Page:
“The key for me was tracking my spending in a journal to see exactly where every penny was going so I knew where I could cut back and add to my savings. Most years I saved 70% of my earned income, which I used to pay for university and for the down payment on the triplex. By living at home a little longer than most people I was able to really beef up my down payment. That’s made me truly independent a lot more quickly than many of my friends who are still mired in debt.”

“Now my goal is to pay off the mortgage on the property as quickly as possible. I’ve done some renos over the years and I’m putting $500 a month extra on my mortgage to pay it off faster. The triplex’s value has also gone up. I bought it for $350,000 and it’s worth $450,000 today.”

- Angie Oliveira, 32, Toronto, as featured in ‘How to become a landlord’, Julie Cazzin, MoneySense 16 Jan 2013 [hat-tip proteus, who sent this link by e-mail and added "Saving 20k waitressing is a heroic accomplishment."]

Angie has an admirably proactive savings habit. Because of this ability, she will quite likely do fine in the long run, but we suspect this will end up occurring despite her RE investment, not because of it.
Yes, she is describing a ‘cash-flow positive’ property (something unavailable in our city in 2008), but we’d like to see more of the math before being sure about that. Also, there is downside risk of increased mortgage rates, downward pressure on rents (TO condo glut), and unexpected expenses.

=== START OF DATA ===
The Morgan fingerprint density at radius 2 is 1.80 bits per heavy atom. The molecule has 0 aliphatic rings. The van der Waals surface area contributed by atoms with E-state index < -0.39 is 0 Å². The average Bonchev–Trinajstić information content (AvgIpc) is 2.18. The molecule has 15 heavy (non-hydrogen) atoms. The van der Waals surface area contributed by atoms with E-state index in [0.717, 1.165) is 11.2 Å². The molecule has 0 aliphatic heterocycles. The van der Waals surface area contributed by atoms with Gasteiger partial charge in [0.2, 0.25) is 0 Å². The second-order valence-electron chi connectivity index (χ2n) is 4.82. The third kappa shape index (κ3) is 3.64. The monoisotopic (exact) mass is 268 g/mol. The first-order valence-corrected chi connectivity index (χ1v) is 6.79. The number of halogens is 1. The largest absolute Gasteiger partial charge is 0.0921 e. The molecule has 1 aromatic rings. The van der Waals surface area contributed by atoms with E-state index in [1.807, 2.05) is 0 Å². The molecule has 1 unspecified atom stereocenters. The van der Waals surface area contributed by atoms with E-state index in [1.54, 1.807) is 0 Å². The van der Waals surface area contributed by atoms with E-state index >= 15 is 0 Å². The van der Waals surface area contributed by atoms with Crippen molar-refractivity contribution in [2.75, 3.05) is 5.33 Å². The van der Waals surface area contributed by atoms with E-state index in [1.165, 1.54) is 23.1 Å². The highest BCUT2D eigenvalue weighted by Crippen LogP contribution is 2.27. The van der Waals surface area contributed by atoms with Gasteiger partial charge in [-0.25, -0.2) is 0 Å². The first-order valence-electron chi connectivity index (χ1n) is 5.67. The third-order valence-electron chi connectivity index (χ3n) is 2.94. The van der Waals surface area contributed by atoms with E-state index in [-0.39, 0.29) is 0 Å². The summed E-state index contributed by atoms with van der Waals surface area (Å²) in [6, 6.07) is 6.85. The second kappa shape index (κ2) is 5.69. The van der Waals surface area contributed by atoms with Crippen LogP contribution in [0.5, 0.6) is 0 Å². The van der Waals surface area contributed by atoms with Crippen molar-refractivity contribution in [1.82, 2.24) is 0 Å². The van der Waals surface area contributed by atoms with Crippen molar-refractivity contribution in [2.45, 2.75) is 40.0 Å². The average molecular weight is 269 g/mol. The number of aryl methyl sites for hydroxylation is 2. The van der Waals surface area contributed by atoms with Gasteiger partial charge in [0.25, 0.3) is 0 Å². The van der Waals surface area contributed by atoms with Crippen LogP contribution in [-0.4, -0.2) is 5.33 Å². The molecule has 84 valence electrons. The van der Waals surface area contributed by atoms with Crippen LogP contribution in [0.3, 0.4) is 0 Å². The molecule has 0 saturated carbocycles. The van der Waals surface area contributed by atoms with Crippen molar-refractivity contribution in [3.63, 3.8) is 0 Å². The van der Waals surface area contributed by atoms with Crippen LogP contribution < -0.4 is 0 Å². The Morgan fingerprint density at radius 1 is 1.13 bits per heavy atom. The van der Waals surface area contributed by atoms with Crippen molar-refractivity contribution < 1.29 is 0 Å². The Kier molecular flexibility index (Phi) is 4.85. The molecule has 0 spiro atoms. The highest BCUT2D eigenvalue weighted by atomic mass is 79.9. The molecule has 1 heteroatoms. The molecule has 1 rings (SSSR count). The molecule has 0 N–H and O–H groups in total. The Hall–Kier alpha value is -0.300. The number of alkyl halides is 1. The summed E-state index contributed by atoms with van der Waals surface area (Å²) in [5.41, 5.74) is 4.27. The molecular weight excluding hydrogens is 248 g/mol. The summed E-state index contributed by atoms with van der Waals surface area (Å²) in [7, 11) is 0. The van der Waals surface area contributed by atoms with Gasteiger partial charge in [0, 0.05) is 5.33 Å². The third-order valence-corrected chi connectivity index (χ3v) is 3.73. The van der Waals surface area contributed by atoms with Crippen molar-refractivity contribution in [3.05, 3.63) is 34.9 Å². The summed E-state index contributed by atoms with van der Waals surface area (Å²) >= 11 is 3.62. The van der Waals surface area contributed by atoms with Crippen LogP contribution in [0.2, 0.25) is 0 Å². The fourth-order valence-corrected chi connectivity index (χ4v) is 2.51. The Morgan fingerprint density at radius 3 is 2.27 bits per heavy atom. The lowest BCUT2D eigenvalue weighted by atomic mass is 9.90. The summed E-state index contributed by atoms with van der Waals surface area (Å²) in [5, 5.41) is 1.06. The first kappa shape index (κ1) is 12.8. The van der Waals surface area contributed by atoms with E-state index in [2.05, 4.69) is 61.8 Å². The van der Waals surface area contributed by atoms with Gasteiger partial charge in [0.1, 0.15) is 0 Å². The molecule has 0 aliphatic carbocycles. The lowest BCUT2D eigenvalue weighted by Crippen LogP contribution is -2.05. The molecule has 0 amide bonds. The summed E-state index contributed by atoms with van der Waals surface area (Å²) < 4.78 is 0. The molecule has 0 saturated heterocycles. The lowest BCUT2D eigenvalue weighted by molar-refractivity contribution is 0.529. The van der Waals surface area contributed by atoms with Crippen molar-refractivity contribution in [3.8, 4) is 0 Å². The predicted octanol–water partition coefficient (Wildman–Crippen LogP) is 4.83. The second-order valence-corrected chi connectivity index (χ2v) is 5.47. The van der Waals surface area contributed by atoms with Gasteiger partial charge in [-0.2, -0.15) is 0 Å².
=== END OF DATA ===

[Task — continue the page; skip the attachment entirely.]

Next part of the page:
She bought a few years prior to the peak of a multigenerational bubble in real estate. If property prices drop 33% from the peak, she’ll likely still be able to maintain her ownership, but she will, on paper, have lost her profits and her downpayment. This is something we’d imagine would be particularly painful for her, given the hard work it has taken for her to accumulate her savings gains.
In that regard, it is interesting to note that it took her many years of extreme saving to accumulate $70K, but her RE purchase then rose in value by $100K from 2008 to 2012. In fact, she ‘made’ more on paper in RE than she did in entire income those 4 years, when taxation is taken into account. This is a good example of how RE price rises through the speculative mania have perverted the way in which people consider the relative value of real estate, money, work and saving; and how homes have become financial instruments as much as places of shelter.